Reed will be speaking at DIS2019 explaining how mergers and acquisitions reward innovation.
Here Reed gives an overview of the current state of the M&A world in magazine media, explains why digital companies are still eyeing print only-businesses (note: this interview was conducted before the sale of Time to Marc and Lynne Benioff) and reveals what type of media company he would be running if wanted an exit in five years time.
What is your main role in Oaklins, explain your day job?
I really have two roles. One is to oversee Oaklins International, a vast organisation with 800 investment bankers in 44 countries. I do this with help from our executive committee, which is made up of nine seasoned investment bankers from some of our largest offices – Shanghai, London, Amsterdam, Hamburg and Dublin. We also have a team of ten executives in Barcelona who manage the day-to-day operations of Oaklins International. I do get to do a good bit of international travel. I’m going to Vietnam, Morocco, Austria and Switzerland in the next few months and was recently in Germany and the UK. But, I still don’t do as much international travel as my colleagues, John Cabell and Mike Greehan, who are active with FIPP.
My second role is to manage the firm in New York City, Oaklins DeSilva + Phillips, which I co-founded 22 years ago. We are the Oaklins specialist firm in TMT (Technology, Media, Telecom). At any one time, I am also actively leading three or four M&A deals for clients.
What do you believe are the key trends in the M&A market in media and publishing?
The trends we are seeing are diversification and consolidation. Media and publishing companies need to have more diverse offerings for their customers which may include digital, video, data and analytics, marketing services and events in addition to print and broadcast offerings. We are also seeing a lot of consolidation – there are far fewer large magazine publishers in the US, for example. In the past couple of years alone, we have lost Time Inc., Hachette Filipacchi, and Rodale to acquisition by other larger players (Meredith and Hearst).
Are media companies still keen to acquire technology in the way they were say 5-10 years ago?
I think the answer is yes. Some are more keen, some are less so. It, of course, depends on their success with technology acquisitions. As a media company, acquiring into a different business, like technology, can be daunting. It hasn’t always gone well, but nevertheless technology continues to be an important growth vehicle for media companies.
You believe that companies who acquire to diversify are often rewarded – why is this is the case?
Yes, that’s right. Today, very few buyers are looking to acquire traditional magazine businesses with revenues from advertisers and readers. They want a business which has diversified away from print into events, digital, marketing services, video, etc.
Can you give me some examples of recent acquisitions where diversification has been important?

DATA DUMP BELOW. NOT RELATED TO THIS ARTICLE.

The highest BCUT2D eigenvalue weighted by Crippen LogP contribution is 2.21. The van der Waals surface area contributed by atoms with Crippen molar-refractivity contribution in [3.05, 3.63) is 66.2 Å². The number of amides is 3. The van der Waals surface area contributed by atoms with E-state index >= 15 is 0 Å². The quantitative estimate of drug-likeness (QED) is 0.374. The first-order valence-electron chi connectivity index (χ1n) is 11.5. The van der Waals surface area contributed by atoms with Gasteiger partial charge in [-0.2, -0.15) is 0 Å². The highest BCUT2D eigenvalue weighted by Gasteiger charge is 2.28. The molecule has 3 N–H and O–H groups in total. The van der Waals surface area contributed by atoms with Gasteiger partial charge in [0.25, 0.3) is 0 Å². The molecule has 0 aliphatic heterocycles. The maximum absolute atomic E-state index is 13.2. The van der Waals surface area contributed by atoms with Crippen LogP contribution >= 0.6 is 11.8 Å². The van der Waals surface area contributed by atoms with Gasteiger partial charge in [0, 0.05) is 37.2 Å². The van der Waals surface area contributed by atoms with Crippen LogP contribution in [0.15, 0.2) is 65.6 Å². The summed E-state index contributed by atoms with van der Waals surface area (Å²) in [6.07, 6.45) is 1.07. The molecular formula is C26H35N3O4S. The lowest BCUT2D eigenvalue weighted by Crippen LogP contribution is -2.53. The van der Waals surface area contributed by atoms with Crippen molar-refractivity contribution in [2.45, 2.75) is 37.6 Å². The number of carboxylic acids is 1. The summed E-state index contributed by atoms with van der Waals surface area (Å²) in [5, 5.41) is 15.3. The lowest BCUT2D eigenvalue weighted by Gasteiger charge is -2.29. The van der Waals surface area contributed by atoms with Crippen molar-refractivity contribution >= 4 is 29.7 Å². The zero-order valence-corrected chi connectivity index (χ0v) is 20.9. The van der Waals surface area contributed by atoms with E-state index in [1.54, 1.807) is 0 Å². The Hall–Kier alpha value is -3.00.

Yes, a couple of good ones are Essence and High Times. When Time Inc. sold Essence at the end of 2017 I represented the buyer and we know it attracted a lot of interest precisely because it was well-established as an events business and a digital business. In fact, it hosts one of the largest consumer events in the US. High Times had a circulation of 236,000 when it sold in mid-2017, but the real attraction was its 58 cannabis events!
We are now starting to see the first generation of millennials in management positions. Do you think their knowledge and digital native approach is impacting on the way companies acquire others?
Absolutely. They are much more open to acquiring different kinds of businesses and more comfortable with technology than their predecessors.
Are the days when companies acquire other companies’ print titles to develop digital strategies for them coming to an end? Or will we still other deals?
I expect we’ll definitely continue to see deals like this. There are still many magazine businesses that are not strong in digital. A good example is a regional magazine, Sarasota (in Florida), that I sold a few years ago. The owner realised he was not the one to make the transition to digital so we sold his company to a digital pioneer in the regional magazine business, Nicole Vogel, who owns Sagacity Media (with magazines in Seattle, Portland, Houston). She is a former Amazon executive with great digital chops.
What do you believe will the next key M&A sector for publishing companies – is it going to be events, marketing services, data, AI?
That is a very hard question to answer. I think it is too early to see much M&A in AI, but all of the other areas you mention – events, marketing services and data – are already strong and attractive. Down the road, I do expect to see activity in AI, but right now the industry is too immature for a lot of M&A.
If you were starting a company today with a mission to sell to a publishing/media company for as much money as possible in five years time – what type of company would you start?
Something that looks like Vice Media would be the gold standard. Another one at the top of my list is The Economist. And, there is a lesser-known business in the US called America’s Test Kitchen who publish a food magazine and host food TV shows and events – they even have their own food truck where you can buy lunch!
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